Judith Plotz is amazing, but you already knew that. One of our most beloved faculty members is retiring this year because, as she puts it, “Well, I thought I better retire when people were surprised I did rather than when it wasn’t surprising.” Jokes aside, Prof. Plotz has been inspiring students to follow their passions for decades now; it’s finally time that she follows her other passions.
These passions have nothing to do with the traditional retiree trip to Florida. Rather, Prof. Plotz dreams about walking the Via Francigena, the ancient road between Rome and Canterbury, with her husband. She said, “All of these walking trips take a certain amount of time and stamina, and we’re not getting any younger. I want to do this before my knees go.” However, Europe is not Plotz’s only future destination; she may be teaching in India or Turkey. So if you never were able to take her romanticism class, now is your time!
Plotz has been teaching romanticism for years now and if you thought the GW’s Square 54 building was going up fast, just imagine how much Plotz has witnessed the campus transform throughout the years.”The campus was lower, uglier, more modest–there are some remains of the rowhouses. Physically it was much less imposing. It looks ever much better,” she said. However, the real change that Plotz has noticed is in her students.
Plotz can track the student dynamic by each decade. She said, “The 1960s and ’70s were a wonderful period to be a young teacher. Students weren’t necessarily academic and pedantic, but they were immensely sure literature could change the world. There was an earnestness about reading.” In the 1980s, Plotz noticed more conservatism among her students. “They were good students in the way the ’60s students weren’t. They did work on time, didn’t do as much pot, but were intellectually more conservative,” she said. Perhaps the ’60s experience is reemerging today though. “Today, the idealism is different than the ’60s and ’70s, maybe partially due to bad times, but people’s ambitions now as an English major are more of an emphasis on getting a good profession, more in the direction of social activism. It’s a good change,” she said. “Turbulence in the economy in some ways is freeing. The safe choice isn’t so safe anymore, may as well do what your skills and heart want.”
Plotz herself almost did not follow her heart and thought about becoming a doctor at one point. “My father was a doctor. Periodically, I thought I should’ve been a doctor,” she said. “Sometimes I think I should be doing something healing, physically, not metaphorically, but metaphorically I believe literature is as healing as as medicine.” Naturally, Plotz’s thesis was on John Keats, the poet and doctor. As it turns out, teaching romanticism has always been in her blood and throughout the years she has taught every form of it from romanticism and autobiography to “green” romanticism. However her favorite course lately is her Children’s Literature course.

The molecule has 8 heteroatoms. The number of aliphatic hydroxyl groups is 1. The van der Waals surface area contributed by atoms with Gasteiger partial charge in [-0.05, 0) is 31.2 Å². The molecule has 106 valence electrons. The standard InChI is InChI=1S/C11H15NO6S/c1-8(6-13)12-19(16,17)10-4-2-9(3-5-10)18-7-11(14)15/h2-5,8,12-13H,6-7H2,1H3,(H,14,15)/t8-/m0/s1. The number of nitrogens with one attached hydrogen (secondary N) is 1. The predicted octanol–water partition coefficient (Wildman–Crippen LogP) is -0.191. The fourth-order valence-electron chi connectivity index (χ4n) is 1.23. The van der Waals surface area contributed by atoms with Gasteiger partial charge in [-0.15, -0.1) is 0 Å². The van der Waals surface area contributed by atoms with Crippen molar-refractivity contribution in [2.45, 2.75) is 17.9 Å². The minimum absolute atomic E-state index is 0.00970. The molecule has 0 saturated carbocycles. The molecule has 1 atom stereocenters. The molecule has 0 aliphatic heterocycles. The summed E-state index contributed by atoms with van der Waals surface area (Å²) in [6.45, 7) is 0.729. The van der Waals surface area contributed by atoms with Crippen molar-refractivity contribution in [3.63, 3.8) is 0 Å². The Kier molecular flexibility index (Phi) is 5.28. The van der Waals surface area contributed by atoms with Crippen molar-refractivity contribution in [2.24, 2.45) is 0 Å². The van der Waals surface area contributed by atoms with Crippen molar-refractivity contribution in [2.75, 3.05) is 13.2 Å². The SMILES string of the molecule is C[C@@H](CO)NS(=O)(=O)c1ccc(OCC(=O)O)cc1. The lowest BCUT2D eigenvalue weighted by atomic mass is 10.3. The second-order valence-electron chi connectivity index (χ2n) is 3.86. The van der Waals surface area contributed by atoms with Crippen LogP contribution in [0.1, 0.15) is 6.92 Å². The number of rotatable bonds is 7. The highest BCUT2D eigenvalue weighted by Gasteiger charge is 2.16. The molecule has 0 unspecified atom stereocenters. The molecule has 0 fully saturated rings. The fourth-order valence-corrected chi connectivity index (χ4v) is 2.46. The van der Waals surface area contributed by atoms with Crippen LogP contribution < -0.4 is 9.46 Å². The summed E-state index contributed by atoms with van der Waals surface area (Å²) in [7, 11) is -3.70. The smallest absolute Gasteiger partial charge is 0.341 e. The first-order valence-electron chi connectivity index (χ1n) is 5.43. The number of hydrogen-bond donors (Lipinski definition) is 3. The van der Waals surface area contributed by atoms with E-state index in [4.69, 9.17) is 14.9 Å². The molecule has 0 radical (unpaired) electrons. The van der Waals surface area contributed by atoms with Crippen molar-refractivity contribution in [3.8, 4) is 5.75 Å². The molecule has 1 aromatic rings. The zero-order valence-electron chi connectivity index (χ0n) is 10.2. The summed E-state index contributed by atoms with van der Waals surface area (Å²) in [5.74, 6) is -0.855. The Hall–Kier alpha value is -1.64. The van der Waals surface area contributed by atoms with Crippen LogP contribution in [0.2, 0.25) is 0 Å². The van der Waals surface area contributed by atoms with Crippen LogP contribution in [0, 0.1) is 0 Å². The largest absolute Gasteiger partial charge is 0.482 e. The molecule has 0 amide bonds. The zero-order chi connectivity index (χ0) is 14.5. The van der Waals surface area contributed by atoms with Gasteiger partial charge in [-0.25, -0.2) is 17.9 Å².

Of course, part of her is tempted to stay at GW forever. She said, “This is a very engaging profession and there’s always something new to do.” She particularly loves her colleagues. “My young colleagues are fabulous, wonderful, lively people. Here there has always been considerable respect and we generally do have a diversity of method in this department,” she said. Similarly, the students are equally impressive and passionate. She said, “We’ve always had students who were very keen on English from the word go, the board scores go up and we have a lot of the smartest students.” Students are not the only young people in Plotz’s life, she also has five grandchildren she would love to see more often.
Despite her walking tours and visits to her grandchildren, Plotz will not have fully left the academic sphere behind. She is hoping to finally work on her book on Rudyard Kipling and perhaps pursue fiction. “I played around a lot with fiction, but somehow the fiction got crushed out of me,” she said. “I’ve done half of a novel and I want to finish that.” Mostly Plotz would just like the time to finally enjoy everything she has been unable to do for years. “I’m doing it right, with leisure, without the anxiety of [teaching] class,” she said. Although we will miss her, we wish her the best of luck with her travels and books!